Competing against Coach Applegate and his South Gray Rebels wasn’t always enjoyable. In fact, some nights, it was downright painful. Coach Applegate never had “down years,” he amazingly just “restocked.”
What was enjoyable, was developing a competitive friendship with Coach Applegate and his encouraging words to our team when he saw progress for what we were building. His pregame handshake greeting always ended with “good luck, but not too much!”
He is a fierce competitor but an even better coach and person. His teams always play with effort, enthusiasm and class. It’s easy to see why the pipeline of talent in tiny Gray County continues to flow – it’s because kids grow up there wanting to play basketball, and wanting to play for Coach.
Sadly, Coach Applegate lost his secret weapon in November. Mindy was the glue that cemented his program together. From running the clock to keeping the scorebook, or just being the “Team Mom,” Mindy was a rock. I enjoyed her hugs, much more than I enjoyed Applegate’s sarcasm (even though I enjoyed our constant ribbing.)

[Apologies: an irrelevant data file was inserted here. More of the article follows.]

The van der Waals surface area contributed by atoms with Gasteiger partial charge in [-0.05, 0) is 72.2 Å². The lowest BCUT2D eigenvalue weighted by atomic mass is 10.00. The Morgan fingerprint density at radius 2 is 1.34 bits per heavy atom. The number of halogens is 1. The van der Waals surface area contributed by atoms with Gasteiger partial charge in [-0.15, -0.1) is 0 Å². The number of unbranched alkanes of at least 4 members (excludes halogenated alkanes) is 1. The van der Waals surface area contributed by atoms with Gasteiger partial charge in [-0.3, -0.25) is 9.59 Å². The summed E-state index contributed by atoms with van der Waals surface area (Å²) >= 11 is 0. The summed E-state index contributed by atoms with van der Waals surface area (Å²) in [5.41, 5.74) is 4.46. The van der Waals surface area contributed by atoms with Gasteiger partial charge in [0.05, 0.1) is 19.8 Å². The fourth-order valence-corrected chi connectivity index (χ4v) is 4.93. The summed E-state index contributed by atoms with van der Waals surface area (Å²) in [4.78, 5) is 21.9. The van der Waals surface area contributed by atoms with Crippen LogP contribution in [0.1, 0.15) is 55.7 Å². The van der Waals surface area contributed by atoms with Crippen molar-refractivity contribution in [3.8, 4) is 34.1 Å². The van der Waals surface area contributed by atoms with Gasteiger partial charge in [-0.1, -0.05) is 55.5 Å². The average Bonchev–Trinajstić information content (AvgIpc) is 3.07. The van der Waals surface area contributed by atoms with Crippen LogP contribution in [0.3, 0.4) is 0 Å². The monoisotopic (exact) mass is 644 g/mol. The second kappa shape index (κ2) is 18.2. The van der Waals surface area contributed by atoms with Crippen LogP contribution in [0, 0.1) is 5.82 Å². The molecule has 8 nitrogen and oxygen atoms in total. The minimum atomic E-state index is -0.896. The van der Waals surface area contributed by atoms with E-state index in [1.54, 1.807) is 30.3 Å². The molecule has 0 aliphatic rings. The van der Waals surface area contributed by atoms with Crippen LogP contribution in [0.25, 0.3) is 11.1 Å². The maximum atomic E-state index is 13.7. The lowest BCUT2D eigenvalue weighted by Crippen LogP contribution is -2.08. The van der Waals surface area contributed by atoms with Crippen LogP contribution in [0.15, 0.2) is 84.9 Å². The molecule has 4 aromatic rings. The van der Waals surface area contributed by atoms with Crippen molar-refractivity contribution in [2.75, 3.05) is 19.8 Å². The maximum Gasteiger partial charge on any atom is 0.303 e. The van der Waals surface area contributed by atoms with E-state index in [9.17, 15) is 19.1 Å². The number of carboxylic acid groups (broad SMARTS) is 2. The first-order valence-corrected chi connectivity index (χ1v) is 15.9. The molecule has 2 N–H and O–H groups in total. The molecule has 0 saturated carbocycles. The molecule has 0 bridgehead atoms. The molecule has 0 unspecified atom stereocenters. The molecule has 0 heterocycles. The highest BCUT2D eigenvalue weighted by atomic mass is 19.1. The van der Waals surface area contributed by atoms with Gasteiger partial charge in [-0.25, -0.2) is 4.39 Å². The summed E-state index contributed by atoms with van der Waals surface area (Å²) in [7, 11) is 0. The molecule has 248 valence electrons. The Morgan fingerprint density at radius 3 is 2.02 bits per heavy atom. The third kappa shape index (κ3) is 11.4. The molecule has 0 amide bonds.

Congratulations, Coach, on being one of the best to ever do it – at any level. Even though it didn’t happen very often in my 12 years, I was most proud when our team came out with a W against yours. Because I knew that beating a guy with over 700 career wins was rare, and it was a milestone for our program to add a win over a Hall of Famer.
Congratulations on an unbelievable career, and thank you for your friendship – it was truly an honor to shake hands and compete against you and your teams.”
Scott Goodheart, veteran Kansas basketball official
I have the upmost respect for Coach Riley and Coach Applegate.
I have had the pleasure to officiate both Coach ‘Keith’ Riley and Coach ‘Mark’ Applegate and both were very memorable experiences. Their teams play basketball the right ways and these guys have been doing it a very long time.